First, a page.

Hartford spending $6,200 a day to make sure Yard Goats’ unfinished stadium doesn’t burn down

Yesterday, it was the Atlanta Braves‘ new stadium making a bid for “biggest train wreck ever” with the revelation that Cobb County has granted the team a monopoly on all paid parking within a half-mile radius. Today, it’s the Hartford Yard Goats, whose unfinished stadium is costing the city $6,200 in fire department overtime because it doesn’t have a working sprinkler system and has to be kept on round-the-clock fire watch:

The detail, which has been stationed to the stadium since Friday, costs the fire department about $6,200 a day — and $37,200 so far — from its overtime budget.

Hartford fire Chief Reginald Freeman said that the cost is expected to be passed on to Arch Insurance, the bond surety company that is in charge of completing work on the 6,000-seat stadium north of downtown. However, city officials acknowledged that Arch has not committed to covering the cost…

Arch is conducting an investigation into the claim and then will determine the path to completing the stadium. No timetable has been given for completion.

If the investigation determines that the city was at fault for cost overruns and construction delays at the ballpark, Arch could decide the cost of the fire watch should be shouldered by the city.

You see the obvious solution to everyone’s problems here, right? Right? I mean, right?

The Yard Goats’ eternal road trip is now scheduled to continue at least through July 20, at which point the entire state of Connecticut will be swallowed by a passing black hole.

8 comments on “Hartford spending $6,200 a day to make sure Yard Goats’ unfinished stadium doesn’t burn down

  1. See 1992 Royal Typewriter Factory fire: http://articles.courant.com/1992-11-12/news/0000109976_1_small-fire-fire-insurance-demolition.

  2. This proves that the stadium advocates were right all along. This facility hasn’t even opened yet and already it has had a tremendous economic impact.

  3. The good news is that “Hartford” has six All Stars in the Eastern League All Star Game (yes, it is a thing). So this might be the greatest proving ground for minor league ballplayers ever!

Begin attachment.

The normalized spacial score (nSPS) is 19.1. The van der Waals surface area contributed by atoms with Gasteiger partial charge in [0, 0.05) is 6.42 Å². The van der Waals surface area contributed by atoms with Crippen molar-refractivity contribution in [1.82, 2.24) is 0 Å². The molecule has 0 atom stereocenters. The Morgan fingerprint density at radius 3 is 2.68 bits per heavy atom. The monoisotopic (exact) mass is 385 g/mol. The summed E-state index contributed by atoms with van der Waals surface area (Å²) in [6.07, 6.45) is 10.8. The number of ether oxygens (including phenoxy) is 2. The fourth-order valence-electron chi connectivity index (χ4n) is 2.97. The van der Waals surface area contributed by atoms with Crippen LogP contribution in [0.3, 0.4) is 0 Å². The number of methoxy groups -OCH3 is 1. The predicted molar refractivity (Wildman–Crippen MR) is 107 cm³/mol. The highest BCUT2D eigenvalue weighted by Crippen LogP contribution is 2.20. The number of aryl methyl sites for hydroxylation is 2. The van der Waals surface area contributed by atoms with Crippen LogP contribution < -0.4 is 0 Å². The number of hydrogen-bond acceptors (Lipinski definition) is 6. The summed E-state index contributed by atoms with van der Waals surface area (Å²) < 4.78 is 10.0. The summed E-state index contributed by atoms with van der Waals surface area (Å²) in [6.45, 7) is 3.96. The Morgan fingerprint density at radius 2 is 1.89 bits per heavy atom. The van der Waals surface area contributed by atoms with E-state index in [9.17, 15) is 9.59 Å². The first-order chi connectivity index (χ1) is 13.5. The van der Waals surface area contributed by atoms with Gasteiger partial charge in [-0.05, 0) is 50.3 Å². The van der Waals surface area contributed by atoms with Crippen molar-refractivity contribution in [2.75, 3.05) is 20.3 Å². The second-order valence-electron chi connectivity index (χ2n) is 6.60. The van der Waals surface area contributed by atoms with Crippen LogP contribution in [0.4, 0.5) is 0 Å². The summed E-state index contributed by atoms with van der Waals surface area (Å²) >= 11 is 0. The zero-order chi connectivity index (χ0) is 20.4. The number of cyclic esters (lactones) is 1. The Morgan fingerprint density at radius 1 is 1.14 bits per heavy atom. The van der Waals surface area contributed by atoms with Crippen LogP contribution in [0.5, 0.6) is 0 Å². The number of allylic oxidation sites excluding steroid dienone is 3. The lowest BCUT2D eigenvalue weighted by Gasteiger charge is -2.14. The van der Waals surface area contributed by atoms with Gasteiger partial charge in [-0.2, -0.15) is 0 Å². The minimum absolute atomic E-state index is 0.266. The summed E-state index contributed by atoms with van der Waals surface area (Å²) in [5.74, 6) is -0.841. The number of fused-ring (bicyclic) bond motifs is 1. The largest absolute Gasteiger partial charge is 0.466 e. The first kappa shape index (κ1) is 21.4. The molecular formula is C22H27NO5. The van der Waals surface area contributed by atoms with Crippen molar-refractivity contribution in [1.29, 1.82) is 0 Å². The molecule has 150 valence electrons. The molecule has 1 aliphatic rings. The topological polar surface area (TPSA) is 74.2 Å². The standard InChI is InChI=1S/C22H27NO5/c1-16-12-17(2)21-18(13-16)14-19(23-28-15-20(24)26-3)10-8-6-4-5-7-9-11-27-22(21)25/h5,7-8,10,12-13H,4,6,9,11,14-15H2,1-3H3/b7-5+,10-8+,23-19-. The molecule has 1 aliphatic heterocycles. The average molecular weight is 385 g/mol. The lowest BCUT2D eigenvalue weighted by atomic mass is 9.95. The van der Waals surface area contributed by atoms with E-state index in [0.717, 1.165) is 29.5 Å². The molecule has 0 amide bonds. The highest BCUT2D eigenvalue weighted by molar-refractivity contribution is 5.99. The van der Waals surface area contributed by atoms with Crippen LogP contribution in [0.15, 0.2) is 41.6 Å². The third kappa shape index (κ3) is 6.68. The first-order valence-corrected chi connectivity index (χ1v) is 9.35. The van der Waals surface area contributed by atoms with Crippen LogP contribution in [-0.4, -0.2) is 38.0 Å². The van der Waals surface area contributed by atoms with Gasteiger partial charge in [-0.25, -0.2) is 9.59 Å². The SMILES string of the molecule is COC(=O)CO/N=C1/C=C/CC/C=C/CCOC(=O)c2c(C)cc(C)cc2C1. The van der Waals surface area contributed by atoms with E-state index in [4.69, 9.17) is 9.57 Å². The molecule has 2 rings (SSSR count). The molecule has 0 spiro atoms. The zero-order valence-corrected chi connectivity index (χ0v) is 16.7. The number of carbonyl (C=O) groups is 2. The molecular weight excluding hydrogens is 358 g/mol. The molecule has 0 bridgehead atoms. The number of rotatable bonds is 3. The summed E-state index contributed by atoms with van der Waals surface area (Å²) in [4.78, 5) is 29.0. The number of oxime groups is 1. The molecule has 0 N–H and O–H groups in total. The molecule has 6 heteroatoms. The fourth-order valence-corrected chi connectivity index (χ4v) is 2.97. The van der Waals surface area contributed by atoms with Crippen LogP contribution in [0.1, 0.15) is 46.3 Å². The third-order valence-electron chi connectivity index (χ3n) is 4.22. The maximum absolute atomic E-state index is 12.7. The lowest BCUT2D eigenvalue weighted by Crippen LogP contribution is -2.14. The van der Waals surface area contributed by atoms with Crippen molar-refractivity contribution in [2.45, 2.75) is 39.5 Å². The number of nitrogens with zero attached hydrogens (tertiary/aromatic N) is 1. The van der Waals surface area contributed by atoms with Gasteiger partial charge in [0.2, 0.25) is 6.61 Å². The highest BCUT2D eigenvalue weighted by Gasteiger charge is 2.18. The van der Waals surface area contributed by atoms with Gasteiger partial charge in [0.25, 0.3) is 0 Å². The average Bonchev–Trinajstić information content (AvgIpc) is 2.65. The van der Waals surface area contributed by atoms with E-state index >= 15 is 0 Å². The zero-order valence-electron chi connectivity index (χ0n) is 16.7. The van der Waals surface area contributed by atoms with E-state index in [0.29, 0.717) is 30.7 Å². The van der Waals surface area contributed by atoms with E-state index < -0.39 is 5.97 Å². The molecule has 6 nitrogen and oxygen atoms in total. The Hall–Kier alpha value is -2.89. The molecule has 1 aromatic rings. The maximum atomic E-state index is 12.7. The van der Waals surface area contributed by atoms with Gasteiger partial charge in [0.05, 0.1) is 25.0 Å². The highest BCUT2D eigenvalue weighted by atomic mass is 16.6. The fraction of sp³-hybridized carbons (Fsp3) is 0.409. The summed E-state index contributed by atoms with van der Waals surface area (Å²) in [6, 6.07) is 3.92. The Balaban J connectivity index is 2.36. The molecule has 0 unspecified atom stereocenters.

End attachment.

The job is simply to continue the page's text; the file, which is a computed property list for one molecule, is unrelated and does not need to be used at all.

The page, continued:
4. Arch Insurance, as with almost all insurance companies, has no incentive to say, “you’re right, it’s our insured’s fault”. Really they have a lot of incentive to either deny the claim or make a low-ball offer. Three things can then happen, 1) Hartford accepts (Arch just saved money); 2) They negotiate (Arch doesn’t have to pay-out right away); or 3) Hartford goes to court (Arch is probably already paying attorneys and again they don’t have to pay-out right away). So, in the end, there is no downside for an insurance company to low-ball or deny a claim on the first round.

    In each of the above outcomes, the City of Hartford has to keep paying for the ballpark insurance and, if they want the ballpark finished now, the City of Hartford ends up paying and hoping they get the money back later if they decide to litigate.

    However, the City of Hartford is laying off people, cutting services and asking the city unions for concessions,

    That leads me to believe that self-funding the completion of the white elephant stadium isn’t going to be high on the budget list. How long before Dunkin’ Donuts stops paying (if they already have started to make payments)? Can the City of Hartford put any possible insurance pay-out into the general fund, to keep another lay-off from happening, instead of finishing the ballpark?

    I’m sure the Eastern League has already made alternate plans for the remaining 2016 home games. But, maybe someone should start thinking about where the non-Hartford Yard Goats are playing in 2017, if someone decides to litigate. Unless Arch Insurance is one of the few insurance companies that actually wants to help come to a “fair deal”, it could take a long time before there is actual money to finish Dunkin’ Donuts Stadium.


    • probably wont’ happen but…

      I’d love for them to go crawling back to New Britain and for NB to say sure, but you have to sign a 10 year lease.

  5. A disaster from the beginning. Hartfords mayor and Ct’s governor performed a sneak attack on New Britains mayor (New Britain now has had a playing ball team since opening day), and the taxpayers are going to pay for it! As a former Rock Cats fan, I and many others will never go to the Hartford field if it ever does open. The Hartford ball park will turn out to be the next big Hartford eyesore. Our politicians in the state can get nothing right.